In a regularly scheduled meeting last week, the Emerging Issues Task Force (EITF) of the FASB attempted to provide some guidance for financial officers. If the group can reach consensus on an issue, that consensus becomes part of generally accepted accounting principles (GAAP). A consensus is defined as an agreement reached by at least 11 of the 13 task force members.
The EITF discussion focused on three issues, including
- how losses or other costs caused by the incident should be reported in financial statements
- when those losses or costs should be recognized (on September 11 or some later date), and
- whether other information about the economic effects of the incident should be provided in financial statements.
The task force tentatively agreed that many of the incremental losses attributable to the events of September 11 should be classified as extraordinary and also reached agreement on what kinds of losses should be included, according to the press release. They noted that while property damage losses and other asset impairments directly resulting from the incident would be reported as an extraordinary loss, insurance company losses resulting from policyholder benefits would not be so treated.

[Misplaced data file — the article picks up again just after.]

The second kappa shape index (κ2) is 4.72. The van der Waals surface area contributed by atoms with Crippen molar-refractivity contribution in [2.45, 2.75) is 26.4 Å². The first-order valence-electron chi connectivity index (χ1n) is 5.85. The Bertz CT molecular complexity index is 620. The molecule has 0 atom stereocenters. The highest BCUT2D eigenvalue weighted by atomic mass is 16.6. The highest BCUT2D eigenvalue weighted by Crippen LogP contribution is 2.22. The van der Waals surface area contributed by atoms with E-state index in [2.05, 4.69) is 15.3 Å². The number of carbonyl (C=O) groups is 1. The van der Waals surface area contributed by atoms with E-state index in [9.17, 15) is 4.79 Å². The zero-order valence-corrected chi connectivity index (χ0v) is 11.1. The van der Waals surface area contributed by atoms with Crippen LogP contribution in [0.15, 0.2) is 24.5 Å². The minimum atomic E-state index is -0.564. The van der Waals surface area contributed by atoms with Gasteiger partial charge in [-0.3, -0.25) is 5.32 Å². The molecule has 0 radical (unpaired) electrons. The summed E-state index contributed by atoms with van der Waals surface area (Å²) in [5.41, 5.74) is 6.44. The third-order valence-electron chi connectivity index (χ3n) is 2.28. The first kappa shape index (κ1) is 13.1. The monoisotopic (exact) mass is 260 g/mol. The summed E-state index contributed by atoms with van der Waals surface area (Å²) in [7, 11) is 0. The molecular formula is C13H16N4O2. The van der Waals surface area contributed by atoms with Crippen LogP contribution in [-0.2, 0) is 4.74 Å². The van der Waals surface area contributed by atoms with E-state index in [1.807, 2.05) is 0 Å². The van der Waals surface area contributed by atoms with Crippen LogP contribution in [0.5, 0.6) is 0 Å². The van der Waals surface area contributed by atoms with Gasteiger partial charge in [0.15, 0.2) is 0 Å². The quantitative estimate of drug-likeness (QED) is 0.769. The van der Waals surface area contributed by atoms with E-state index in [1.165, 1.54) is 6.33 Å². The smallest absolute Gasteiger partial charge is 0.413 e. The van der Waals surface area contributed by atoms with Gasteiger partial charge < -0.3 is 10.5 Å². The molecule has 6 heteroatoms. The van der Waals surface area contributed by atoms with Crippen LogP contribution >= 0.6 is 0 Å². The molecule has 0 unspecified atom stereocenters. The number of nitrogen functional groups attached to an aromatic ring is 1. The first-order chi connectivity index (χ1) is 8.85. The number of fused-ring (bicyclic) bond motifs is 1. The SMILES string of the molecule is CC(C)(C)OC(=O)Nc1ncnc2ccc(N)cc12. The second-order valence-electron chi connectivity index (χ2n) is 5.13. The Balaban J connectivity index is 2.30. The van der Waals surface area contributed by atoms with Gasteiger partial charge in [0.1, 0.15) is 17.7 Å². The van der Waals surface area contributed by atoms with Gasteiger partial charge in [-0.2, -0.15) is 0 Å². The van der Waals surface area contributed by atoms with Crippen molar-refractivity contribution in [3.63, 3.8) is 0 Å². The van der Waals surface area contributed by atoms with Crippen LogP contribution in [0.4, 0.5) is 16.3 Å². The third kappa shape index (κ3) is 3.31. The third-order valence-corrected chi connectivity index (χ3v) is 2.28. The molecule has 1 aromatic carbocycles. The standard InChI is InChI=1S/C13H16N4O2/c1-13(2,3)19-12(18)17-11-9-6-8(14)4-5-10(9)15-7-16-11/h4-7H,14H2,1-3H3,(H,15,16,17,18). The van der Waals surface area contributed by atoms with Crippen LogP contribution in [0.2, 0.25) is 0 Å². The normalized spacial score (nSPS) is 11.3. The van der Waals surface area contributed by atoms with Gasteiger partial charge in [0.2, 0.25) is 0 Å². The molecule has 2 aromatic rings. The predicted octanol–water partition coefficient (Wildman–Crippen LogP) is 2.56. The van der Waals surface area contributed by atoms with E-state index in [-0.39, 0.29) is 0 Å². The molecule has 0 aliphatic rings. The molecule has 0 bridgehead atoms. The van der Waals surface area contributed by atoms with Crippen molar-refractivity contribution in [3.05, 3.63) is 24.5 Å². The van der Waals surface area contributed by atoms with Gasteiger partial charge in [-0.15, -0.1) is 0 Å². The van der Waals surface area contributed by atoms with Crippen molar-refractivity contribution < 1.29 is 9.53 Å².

The EITF also tentatively agreed that liabilities and related losses generally should not be recognized until there is an obligation to the payee but said qualifying losses should be classified as extraordinary even if they are incurred in subsequent periods.
Task force members will review the draft conclusions with the objective of finalizing that guidance in a meeting to be held on Friday, September 28, 2001, at 1:00 p.m. (EST).
A draft of the tentative conclusions reached on those issues will be posted on FASB’s website ( www.fasb.org ) on Wednesday, September 26, 2001.
The EITF was formed in 1984 in response to recommendations of the FASB’s task force on timely financial reporting guidance. Its members are drawn primarily from public accounting firms but also include representatives of large companies.